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Decolonising the curriculum is a complex, although not elusive phenomenon in initial teacher education (ITE). It is, however, to be actively and persistently pursued in order to enable anti-racist pedagogies and agendas to embed within student teachers’ schema. Calls across higher education for humanising and epistemically liberating pedagogies (Carmichael-Murphy & Gabi, 2021) challenge ITE educators to reconceptualise the ontological and epistemic foundations of their praxis. However, prevailing policies of standardisation in ITE often serve to sever links between culture and education for those deemed as Other, leading to accusations of a lack of commitment to decolonial and anti-racist practices (Arshad, 2020). Indeed Domínguez (2019) believes we are poised at a static zero point where the training of teachers requires specific and uncompromising intervention to avoid the reification of colonial practices.

Our research (Gabi et al., 2022), focusing on the praxis of decolonising among primary and secondary ITE educators, examined their resistance to, and reproduction of, colonialised knowledge. We conducted nine conversational semi-structured interviews with all-White tutors who teach on undergraduate and postgraduate courses. From the data, several themes emerged including the following two significant ones: subject specificity and tensions.

On subject specificity, we found that secondary and some primary tutors, often framed their discussions about decolonial praxis in the context of their subject specialism where they felt a sense of autonomy and ownership. In their teaching they sought to reframe ‘the national picture’ and reveal a ‘more positive and accurate picture’. The recent emphasis on the decolonising of subject disciplines (Moncrieffe, 2020; Nayeri & Rushton, 2022), might have an influence on teacher educators’ perceptions of what it means to be a well-informed practitioner – that decolonial praxis is an integral part of disciplinary expertise.

The second key theme of decolonial praxis and specific tensions, associated with top-down and bureaucratic constraints in ITE, came through strongly in interviews. The impact of Ofsted and the Department for Education agendas and policies were raised. One tutor commented that ‘…our survival depends on us jumping through those hoops [accountability measures]’. Another stressed how the Core Content Framework conceptualises teaching as an ‘instrumentalised profession’, pointing out that without an emphasis on critical thinking and exploration in education, the work required to develop decolonial praxis is discouraged. Considering the lack of incentive from ‘above’, it is therefore easy to see how initiatives of individual educators become crucial in developing decolonial praxis. However, such individual initiatives are often met with immediate obstacles in ITE due to a lack of commitment by the government (Bhopal & Pitkin, 2020).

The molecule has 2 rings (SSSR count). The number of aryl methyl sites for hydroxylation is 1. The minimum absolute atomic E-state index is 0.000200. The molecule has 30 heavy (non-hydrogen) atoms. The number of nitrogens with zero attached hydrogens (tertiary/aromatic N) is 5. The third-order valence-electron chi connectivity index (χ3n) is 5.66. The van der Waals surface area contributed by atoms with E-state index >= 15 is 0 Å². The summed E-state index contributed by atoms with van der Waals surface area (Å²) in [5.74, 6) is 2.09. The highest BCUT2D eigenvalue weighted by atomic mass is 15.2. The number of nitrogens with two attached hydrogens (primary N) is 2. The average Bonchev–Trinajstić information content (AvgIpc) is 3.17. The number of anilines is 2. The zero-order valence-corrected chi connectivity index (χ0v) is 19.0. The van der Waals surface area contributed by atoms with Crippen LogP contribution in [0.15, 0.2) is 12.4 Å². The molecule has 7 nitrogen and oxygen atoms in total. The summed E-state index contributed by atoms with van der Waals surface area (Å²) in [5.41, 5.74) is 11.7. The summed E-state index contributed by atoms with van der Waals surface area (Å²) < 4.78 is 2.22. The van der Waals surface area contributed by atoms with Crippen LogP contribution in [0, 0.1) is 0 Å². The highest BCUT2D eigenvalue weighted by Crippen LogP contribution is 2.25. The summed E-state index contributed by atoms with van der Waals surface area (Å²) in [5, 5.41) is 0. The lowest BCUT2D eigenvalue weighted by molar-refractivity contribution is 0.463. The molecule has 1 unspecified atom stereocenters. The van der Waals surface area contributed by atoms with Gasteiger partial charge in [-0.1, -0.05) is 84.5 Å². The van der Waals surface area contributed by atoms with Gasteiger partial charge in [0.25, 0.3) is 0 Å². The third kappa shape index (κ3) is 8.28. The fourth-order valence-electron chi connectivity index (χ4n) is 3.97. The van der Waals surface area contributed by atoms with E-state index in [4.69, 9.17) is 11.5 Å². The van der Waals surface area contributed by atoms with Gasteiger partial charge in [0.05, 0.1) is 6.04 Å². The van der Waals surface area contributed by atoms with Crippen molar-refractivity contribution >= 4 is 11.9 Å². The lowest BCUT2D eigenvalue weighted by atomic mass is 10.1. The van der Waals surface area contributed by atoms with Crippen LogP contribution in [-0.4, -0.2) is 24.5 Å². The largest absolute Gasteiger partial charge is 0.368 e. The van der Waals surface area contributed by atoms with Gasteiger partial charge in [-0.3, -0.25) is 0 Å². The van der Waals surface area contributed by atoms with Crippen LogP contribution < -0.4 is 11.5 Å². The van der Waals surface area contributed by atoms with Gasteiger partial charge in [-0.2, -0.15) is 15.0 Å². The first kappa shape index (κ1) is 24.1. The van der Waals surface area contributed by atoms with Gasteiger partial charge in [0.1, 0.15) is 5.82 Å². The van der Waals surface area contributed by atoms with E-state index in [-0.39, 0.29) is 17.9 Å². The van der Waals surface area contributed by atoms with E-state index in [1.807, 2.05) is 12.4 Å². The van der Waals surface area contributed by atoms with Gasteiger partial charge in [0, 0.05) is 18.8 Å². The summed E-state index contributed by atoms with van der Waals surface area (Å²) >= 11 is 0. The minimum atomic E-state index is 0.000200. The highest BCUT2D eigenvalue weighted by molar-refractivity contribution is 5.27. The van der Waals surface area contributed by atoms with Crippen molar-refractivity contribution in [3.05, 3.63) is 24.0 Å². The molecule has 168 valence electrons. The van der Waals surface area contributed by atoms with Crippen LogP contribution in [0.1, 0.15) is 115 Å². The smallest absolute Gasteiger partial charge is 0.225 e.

‘Considering the lack of incentive from “above”, it is therefore easy to see how initiatives of individual educators become crucial in developing decolonial praxis.’

In light of some of the findings in this study, where interviewees demonstrated such dedication to developing their decolonial praxis, the suggestion that ITE is being left behind, and remains depressingly embedded in colonialist practices and epistemic violence (Heleta, 2015) might appear overly pessimistic. However, there are concerns associated with the reliance on individuals to undertake this work on their own, should they choose to do this, especially when the barriers to developing decolonial praxis in ITE are real and significant. The need for ITE providers to fulfil requirements and expectations ‘from above’ means that this work not only falls to the individual educator, but also that establishing decolonial praxis is an inherently subversive act in ITE. However, it appears that the momentum to establish and sustain decolonial praxis comes from individual educators. It is their concerns and desires to address this work that reveal significant barriers and lack of will within an ITE policy that upholds colonised ideals under the guise of traditional values and a standardised, yet characteristically ‘White’, curricula.

This blog is based on the article ‘Decolonial praxis: Teacher educators’ perspectives on tensions, barriers, and possibilities of anti-racist practice-based initial teacher education in England’ by Josephine Gabi, Anna Olsson Rost, Diane Warner and Uzma Asif, published in the Curriculum Journal.


Arshad, R. (2020, September 7). Decolonising and initial teacher education. CERES Blog.

Bhopal, K., & Pitkin, C. (2020). ‘Same old story, just a different policy’: Race and policymaking in higher education in the UK. Race Ethnicity and Education, 23(4), 530–547.

Carmichael-Murphy, P., & Gabi, J. (2021). (Re)imagining a dialogic curriculum: Humanising and epistemically liberating pedagogies in HE. Journal of Race and Pedagogy, 5(2), 1–18.

Domínguez, M. (2019). Decolonial innovation in teacher development: Praxis beyond the colonial zero-point. Journal of Education for Teaching, 45(1), 47–62,

Gabi, J., Olsson Rost, A., Warner, D., & Asif, U. (2022). Decolonial praxis: Teacher educators’ perspectives on tensions, barriers, and possibilities of anti-racist practice-based initial teacher education in England. Curriculum Journal. Advance online publication.

Heleta, S. (2016). Decolonisation of higher education: Dismantling epistemic violence and Eurocentrism in South Africa. Transformation in Higher Education, 1(1), 1–8.

Moncrieffe, M. L. (2020). Decolonising the history curriculum: Euro-centrism and primary schooling. Palgrave Macmillan.

Nayeri, C., & Rushton, E. A. C. (2022). Methodologies for decolonising geography curricula in the secondary school and in initial teacher education. London Review of Education, 20(1), 1–16.